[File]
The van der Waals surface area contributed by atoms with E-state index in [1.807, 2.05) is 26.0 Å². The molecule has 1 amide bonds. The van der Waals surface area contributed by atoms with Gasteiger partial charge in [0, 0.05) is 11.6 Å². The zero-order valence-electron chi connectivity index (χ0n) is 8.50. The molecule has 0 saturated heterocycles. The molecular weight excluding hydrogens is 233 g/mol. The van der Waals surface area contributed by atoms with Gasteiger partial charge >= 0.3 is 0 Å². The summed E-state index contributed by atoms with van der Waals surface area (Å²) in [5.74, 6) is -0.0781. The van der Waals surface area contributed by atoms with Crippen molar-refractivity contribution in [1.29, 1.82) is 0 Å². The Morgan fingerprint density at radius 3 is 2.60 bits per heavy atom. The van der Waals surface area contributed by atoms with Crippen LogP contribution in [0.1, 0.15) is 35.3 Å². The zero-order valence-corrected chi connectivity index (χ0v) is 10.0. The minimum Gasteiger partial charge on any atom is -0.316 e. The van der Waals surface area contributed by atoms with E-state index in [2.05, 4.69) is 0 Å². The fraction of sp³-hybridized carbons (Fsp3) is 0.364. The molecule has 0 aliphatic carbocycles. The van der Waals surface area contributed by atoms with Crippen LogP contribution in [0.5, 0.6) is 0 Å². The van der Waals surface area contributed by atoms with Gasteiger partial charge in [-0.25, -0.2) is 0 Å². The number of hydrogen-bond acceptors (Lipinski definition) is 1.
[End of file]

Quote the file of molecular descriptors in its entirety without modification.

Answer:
The van der Waals surface area contributed by atoms with E-state index in [1.807, 2.05) is 26.0 Å². The molecule has 1 amide bonds. The van der Waals surface area contributed by atoms with Gasteiger partial charge in [0, 0.05) is 11.6 Å². The zero-order valence-electron chi connectivity index (χ0n) is 8.50. The molecule has 0 saturated heterocycles. The molecular weight excluding hydrogens is 233 g/mol. The van der Waals surface area contributed by atoms with Gasteiger partial charge >= 0.3 is 0 Å². The summed E-state index contributed by atoms with van der Waals surface area (Å²) in [5.74, 6) is -0.0781. The van der Waals surface area contributed by atoms with Crippen molar-refractivity contribution in [1.29, 1.82) is 0 Å². The Morgan fingerprint density at radius 3 is 2.60 bits per heavy atom. The van der Waals surface area contributed by atoms with Crippen LogP contribution in [0.1, 0.15) is 35.3 Å². The zero-order valence-corrected chi connectivity index (χ0v) is 10.0. The minimum Gasteiger partial charge on any atom is -0.316 e. The van der Waals surface area contributed by atoms with E-state index in [2.05, 4.69) is 0 Å². The fraction of sp³-hybridized carbons (Fsp3) is 0.364. The molecule has 0 aliphatic carbocycles. The van der Waals surface area contributed by atoms with Crippen LogP contribution in [0.5, 0.6) is 0 Å². The van der Waals surface area contributed by atoms with Gasteiger partial charge in [-0.25, -0.2) is 0 Å². The number of hydrogen-bond acceptors (Lipinski definition) is 1.